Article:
On Monday evening, in the wake of The Washington Post’s stunning-yet-totally-unsurprising report that Donald Trump had revealed “highly classified” information to the Russian foreign minister and the Russian ambassador, a number of high-level Trump officials told the press it never happened. The story was made up, they said. National Security Advisor H.R. McMaster said, “The story that came out tonight, as reported, is false... At no time were intel methods or sources discussed.” Deputy National Security Advisor Dina Powell told the press, “This story is false. The president only discussed the common threats that both countries faced.” Secretary of State Rex Tillerson made another full-throated denial: “During President Trump’s meeting with Foreign Minister Lavrov, a broad range of subjects were discussed among which were common efforts and threats regarding counter-terrorism. During that exchange, the nature of specific threats were discussed, but they did not discuss sources, methods, or military operations.”
It’s no surprise that the White House was so concerned about this story. Much of the U.S.’s most important intelligence—especially related to to terrorism—comes from other countries. By exposing code-word intelligence that a U.S. ally reportedly insisted that the U.S. not share with anyone, Trump not only jeopardized his relationship with that specific source, but also the U.S.’s relationship with the sources of all of its classified information. That Trump shared this information with the Russians, of all people, who are working with Bashar al-Assad in Syria, only makes this worse. It endangers whatever operation America’s ally is undergoing in Syria, and could very well lead to the deaths of a number of people. And all to impress Sergey Lavrov.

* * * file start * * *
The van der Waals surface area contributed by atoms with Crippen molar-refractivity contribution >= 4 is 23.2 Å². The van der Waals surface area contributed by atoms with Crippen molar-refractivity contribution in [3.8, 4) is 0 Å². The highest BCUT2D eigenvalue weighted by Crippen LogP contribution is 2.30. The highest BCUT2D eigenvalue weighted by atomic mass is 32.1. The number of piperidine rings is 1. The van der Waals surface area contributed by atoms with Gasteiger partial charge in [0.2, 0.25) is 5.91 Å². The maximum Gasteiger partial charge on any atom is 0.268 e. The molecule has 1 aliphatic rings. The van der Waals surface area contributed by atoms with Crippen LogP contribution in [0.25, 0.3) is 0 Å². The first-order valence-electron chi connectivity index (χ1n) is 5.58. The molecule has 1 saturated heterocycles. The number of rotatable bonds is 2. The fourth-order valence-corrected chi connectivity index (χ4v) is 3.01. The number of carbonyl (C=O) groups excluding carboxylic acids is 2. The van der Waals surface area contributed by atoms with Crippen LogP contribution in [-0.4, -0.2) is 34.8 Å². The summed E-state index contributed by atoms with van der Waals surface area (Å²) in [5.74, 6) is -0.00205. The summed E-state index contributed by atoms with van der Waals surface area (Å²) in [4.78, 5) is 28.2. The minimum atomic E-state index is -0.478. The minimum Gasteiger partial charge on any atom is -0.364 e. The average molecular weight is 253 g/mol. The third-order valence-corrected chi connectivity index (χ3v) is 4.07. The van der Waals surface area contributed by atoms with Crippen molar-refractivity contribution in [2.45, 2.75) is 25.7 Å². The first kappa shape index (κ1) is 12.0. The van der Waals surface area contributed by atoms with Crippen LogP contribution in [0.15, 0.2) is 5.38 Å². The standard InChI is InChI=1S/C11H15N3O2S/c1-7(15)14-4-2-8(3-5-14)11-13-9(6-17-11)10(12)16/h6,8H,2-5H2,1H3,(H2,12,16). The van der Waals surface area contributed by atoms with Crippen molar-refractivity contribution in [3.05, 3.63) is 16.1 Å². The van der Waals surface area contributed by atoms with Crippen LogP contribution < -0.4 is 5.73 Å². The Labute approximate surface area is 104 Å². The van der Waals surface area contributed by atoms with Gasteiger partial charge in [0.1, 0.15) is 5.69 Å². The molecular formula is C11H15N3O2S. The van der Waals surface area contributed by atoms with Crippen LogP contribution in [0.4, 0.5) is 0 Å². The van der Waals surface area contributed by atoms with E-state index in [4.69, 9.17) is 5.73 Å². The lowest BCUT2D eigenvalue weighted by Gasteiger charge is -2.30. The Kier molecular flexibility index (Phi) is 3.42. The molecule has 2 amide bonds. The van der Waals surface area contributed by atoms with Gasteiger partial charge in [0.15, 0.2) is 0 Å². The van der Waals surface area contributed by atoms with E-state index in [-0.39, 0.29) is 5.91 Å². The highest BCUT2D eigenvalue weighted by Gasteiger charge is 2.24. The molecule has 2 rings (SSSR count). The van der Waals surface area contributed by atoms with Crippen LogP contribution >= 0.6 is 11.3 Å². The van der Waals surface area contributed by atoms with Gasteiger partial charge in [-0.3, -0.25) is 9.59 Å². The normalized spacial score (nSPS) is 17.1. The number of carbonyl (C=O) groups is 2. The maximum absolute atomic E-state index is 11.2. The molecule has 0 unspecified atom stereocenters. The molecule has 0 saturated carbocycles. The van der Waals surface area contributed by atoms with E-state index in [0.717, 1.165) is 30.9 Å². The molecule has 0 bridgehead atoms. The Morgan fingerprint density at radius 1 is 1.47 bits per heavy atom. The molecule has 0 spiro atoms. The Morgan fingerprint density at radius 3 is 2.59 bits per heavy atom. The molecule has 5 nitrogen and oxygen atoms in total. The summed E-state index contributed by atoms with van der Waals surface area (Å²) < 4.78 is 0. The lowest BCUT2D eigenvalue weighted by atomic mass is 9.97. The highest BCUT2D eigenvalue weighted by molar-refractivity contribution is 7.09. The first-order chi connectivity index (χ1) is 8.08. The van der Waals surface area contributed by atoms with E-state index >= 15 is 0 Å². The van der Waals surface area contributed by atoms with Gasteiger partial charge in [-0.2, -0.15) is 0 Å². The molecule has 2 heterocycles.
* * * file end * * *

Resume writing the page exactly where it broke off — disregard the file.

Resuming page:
So it’s no wonder that the White House would want to vehemently deny the veracity of this story. And yet Trump went on Twitter on Tuesday and proudly admitted that he gave the Russians some highly classified intelligence.
Trump, you may recall, basically did this exact thing last week when, after a number of top White House officials, including Vice President Pence, told the media that FBI Director Comey had been fired on the recommendation of the deputy attorney general, Trump went on television and told Lester Holt that he fired him because he didn’t like the Russia investigation and wanted it to stop.
More than anything, this particular scandal represents the dangers of Trump’s idiocy. Until now, Trump’s threat has often been assessed in terms of abstractions—of the degradation of norms and institutions. But Trump’s incompetence will be literally destructive as well.